“The California Teachers’ Association is the most-powerful voice in education. Police and fire unions are the best-funded and most muscular political players at the local level. The prison guards’ union has an inordinate influence on corrections policy.
Unions aren’t entirely to blame for California’s myriad problems and crises, but they provide a heckler’s veto to any reform idea that could realistically improve public services. Consider how vociferously teachers’ unions opposed school reopenings. Lawmakers rarely propose any idea that would antagonize any of the state’s easily antagonized unions. Imagine running a business where the employees could immediately quash any proposal that might help consumers or reduce operating costs.
“Through their extensive political activity, these government workers’ unions help elect the very politicians who will act as ‘management’ in their contract negotiations—in effect handpicking those who will sit across the bargaining table from them,” noted Daniel DiSalvo in a 2010 article in National Affairs. No wonder California’s municipal firefighters earn on average more than $200,000 a year—even as the state complains about an inadequate number of firefighters.”
“There are two primary types of fossil fuel subsidies. Production subsidies offset the costs for companies involved in energy production. Consumption subsidies make the final product less expensive for consumers.”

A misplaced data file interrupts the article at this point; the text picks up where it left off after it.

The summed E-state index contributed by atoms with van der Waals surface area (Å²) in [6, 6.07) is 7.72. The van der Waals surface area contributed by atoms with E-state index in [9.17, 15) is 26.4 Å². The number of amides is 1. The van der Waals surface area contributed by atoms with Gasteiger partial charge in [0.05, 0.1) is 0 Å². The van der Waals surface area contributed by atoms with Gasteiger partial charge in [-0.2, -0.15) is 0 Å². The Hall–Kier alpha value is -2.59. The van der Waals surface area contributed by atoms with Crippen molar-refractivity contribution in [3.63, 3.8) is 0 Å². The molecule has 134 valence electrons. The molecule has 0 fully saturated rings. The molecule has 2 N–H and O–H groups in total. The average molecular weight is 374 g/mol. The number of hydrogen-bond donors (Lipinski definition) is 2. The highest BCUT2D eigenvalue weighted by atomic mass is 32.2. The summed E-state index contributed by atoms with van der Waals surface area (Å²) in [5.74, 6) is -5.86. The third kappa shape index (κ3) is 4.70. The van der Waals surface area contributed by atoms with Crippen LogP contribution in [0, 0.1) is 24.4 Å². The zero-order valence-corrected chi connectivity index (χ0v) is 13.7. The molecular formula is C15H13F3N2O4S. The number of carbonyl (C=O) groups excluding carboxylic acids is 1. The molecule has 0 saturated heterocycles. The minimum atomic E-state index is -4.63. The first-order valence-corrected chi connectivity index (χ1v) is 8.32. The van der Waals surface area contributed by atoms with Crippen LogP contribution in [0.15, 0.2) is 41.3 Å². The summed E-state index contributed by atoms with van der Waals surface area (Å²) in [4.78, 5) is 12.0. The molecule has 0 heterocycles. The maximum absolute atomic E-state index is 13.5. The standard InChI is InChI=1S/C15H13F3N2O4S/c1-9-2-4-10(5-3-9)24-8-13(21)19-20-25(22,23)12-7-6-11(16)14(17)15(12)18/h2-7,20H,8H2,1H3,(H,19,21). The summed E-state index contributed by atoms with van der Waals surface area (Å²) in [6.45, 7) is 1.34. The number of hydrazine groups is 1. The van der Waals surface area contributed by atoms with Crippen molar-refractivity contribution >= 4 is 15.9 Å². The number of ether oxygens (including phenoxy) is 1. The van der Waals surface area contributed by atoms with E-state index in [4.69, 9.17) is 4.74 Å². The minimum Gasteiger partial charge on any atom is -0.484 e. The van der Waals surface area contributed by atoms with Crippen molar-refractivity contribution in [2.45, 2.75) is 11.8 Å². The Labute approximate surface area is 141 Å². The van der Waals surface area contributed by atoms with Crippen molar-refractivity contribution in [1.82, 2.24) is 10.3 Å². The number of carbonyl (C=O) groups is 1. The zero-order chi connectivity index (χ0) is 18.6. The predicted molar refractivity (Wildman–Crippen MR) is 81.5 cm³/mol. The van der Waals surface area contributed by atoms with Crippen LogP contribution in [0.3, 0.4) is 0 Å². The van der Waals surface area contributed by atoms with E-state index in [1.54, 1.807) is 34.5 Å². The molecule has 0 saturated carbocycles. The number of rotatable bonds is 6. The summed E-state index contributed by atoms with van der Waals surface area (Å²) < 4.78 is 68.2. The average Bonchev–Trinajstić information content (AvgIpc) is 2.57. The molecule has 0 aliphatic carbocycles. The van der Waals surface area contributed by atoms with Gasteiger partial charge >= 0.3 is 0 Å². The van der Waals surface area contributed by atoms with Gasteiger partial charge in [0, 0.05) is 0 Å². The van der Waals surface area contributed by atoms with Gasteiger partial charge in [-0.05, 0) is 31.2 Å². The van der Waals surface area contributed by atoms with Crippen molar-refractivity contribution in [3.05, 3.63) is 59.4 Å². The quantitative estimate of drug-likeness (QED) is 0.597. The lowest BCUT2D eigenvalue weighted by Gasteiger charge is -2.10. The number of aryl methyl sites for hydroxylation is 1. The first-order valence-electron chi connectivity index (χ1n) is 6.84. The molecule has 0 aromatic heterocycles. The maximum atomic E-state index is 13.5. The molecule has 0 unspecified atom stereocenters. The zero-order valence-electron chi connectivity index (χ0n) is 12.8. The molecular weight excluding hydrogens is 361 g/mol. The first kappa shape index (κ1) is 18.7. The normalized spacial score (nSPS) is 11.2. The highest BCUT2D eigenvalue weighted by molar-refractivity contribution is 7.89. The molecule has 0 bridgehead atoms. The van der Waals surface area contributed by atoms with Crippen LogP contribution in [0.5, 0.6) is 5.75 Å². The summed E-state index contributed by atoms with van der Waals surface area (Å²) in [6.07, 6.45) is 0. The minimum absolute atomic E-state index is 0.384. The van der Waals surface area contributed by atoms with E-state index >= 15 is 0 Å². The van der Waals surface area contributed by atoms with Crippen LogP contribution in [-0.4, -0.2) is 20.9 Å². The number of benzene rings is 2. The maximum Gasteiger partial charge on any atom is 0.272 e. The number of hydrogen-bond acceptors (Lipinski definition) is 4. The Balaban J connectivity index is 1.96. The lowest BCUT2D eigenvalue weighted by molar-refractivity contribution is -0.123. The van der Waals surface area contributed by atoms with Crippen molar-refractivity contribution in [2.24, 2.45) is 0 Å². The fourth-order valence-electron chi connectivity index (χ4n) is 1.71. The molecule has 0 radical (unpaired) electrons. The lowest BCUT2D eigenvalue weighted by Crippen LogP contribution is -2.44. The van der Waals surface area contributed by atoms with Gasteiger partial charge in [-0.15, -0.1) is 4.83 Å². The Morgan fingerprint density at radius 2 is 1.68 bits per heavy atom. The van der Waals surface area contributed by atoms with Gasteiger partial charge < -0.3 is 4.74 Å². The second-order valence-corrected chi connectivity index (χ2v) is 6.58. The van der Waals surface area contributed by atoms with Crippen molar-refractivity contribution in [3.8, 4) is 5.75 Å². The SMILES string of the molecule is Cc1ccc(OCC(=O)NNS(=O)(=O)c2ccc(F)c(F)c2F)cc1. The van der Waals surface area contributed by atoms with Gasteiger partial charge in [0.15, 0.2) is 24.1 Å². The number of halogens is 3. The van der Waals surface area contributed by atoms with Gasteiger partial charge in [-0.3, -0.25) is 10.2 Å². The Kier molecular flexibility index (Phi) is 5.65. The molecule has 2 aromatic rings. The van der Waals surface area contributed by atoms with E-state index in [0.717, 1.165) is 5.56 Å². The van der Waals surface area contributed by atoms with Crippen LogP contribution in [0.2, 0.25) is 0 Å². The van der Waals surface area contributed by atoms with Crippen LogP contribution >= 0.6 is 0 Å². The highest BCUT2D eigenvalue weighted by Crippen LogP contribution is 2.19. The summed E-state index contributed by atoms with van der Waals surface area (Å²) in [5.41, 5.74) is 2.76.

“Fuel subsidies lower the cost of energy and incentivize consumption: When the price of fuel is artificially lowered, more people will drive and fewer will turn to carpooling and other commuting alternatives. After all, there’s a reason that demand for electric cars surges whenever oil prices spike.”
“A decade ago, a study published by the National Bureau of Economic Research estimated that ending all fossil fuel subsidies would decrease global consumption by 29 billion gallons annually.
Last year’s Glasgow Climate Pact was the first time an international climate agreement included a call to revoke subsidies. Even then, it came after significant opposition from developing countries such as India and China.